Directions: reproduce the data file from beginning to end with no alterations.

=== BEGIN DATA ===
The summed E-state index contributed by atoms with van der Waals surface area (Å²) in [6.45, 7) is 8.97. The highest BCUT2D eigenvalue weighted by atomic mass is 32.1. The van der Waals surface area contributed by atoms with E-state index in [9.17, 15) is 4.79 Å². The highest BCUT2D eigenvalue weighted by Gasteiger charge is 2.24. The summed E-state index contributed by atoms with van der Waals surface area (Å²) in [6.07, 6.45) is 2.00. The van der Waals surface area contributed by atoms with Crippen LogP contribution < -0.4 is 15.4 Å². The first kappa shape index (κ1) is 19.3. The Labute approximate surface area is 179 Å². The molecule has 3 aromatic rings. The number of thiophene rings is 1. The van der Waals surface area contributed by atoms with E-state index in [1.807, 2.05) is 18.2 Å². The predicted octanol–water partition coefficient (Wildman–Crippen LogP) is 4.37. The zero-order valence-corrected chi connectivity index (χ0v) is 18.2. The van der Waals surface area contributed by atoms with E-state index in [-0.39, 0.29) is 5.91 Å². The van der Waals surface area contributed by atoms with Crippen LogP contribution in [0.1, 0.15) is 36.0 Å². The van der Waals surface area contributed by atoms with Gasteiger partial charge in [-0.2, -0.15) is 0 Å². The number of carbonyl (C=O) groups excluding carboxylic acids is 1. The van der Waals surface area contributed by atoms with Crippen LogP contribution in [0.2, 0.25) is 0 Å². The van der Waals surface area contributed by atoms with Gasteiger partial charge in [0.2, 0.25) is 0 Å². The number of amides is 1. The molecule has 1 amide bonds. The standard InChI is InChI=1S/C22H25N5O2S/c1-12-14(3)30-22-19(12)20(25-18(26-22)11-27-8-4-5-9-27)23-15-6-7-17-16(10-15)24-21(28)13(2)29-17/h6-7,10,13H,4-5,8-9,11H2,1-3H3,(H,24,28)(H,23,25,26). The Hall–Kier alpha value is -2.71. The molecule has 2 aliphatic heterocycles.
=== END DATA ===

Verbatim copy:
The summed E-state index contributed by atoms with van der Waals surface area (Å²) in [6.45, 7) is 8.97. The highest BCUT2D eigenvalue weighted by atomic mass is 32.1. The van der Waals surface area contributed by atoms with E-state index in [9.17, 15) is 4.79 Å². The highest BCUT2D eigenvalue weighted by Gasteiger charge is 2.24. The summed E-state index contributed by atoms with van der Waals surface area (Å²) in [6.07, 6.45) is 2.00. The van der Waals surface area contributed by atoms with Crippen LogP contribution < -0.4 is 15.4 Å². The first kappa shape index (κ1) is 19.3. The Labute approximate surface area is 179 Å². The molecule has 3 aromatic rings. The number of thiophene rings is 1. The van der Waals surface area contributed by atoms with E-state index in [1.807, 2.05) is 18.2 Å². The predicted octanol–water partition coefficient (Wildman–Crippen LogP) is 4.37. The zero-order valence-corrected chi connectivity index (χ0v) is 18.2. The van der Waals surface area contributed by atoms with E-state index in [-0.39, 0.29) is 5.91 Å². The van der Waals surface area contributed by atoms with Crippen LogP contribution in [0.1, 0.15) is 36.0 Å². The van der Waals surface area contributed by atoms with Gasteiger partial charge in [-0.2, -0.15) is 0 Å². The number of carbonyl (C=O) groups excluding carboxylic acids is 1. The van der Waals surface area contributed by atoms with Crippen LogP contribution in [0.2, 0.25) is 0 Å². The van der Waals surface area contributed by atoms with Gasteiger partial charge in [0.2, 0.25) is 0 Å². The number of amides is 1. The molecule has 1 amide bonds. The standard InChI is InChI=1S/C22H25N5O2S/c1-12-14(3)30-22-19(12)20(25-18(26-22)11-27-8-4-5-9-27)23-15-6-7-17-16(10-15)24-21(28)13(2)29-17/h6-7,10,13H,4-5,8-9,11H2,1-3H3,(H,24,28)(H,23,25,26). The Hall–Kier alpha value is -2.71. The molecule has 2 aliphatic heterocycles.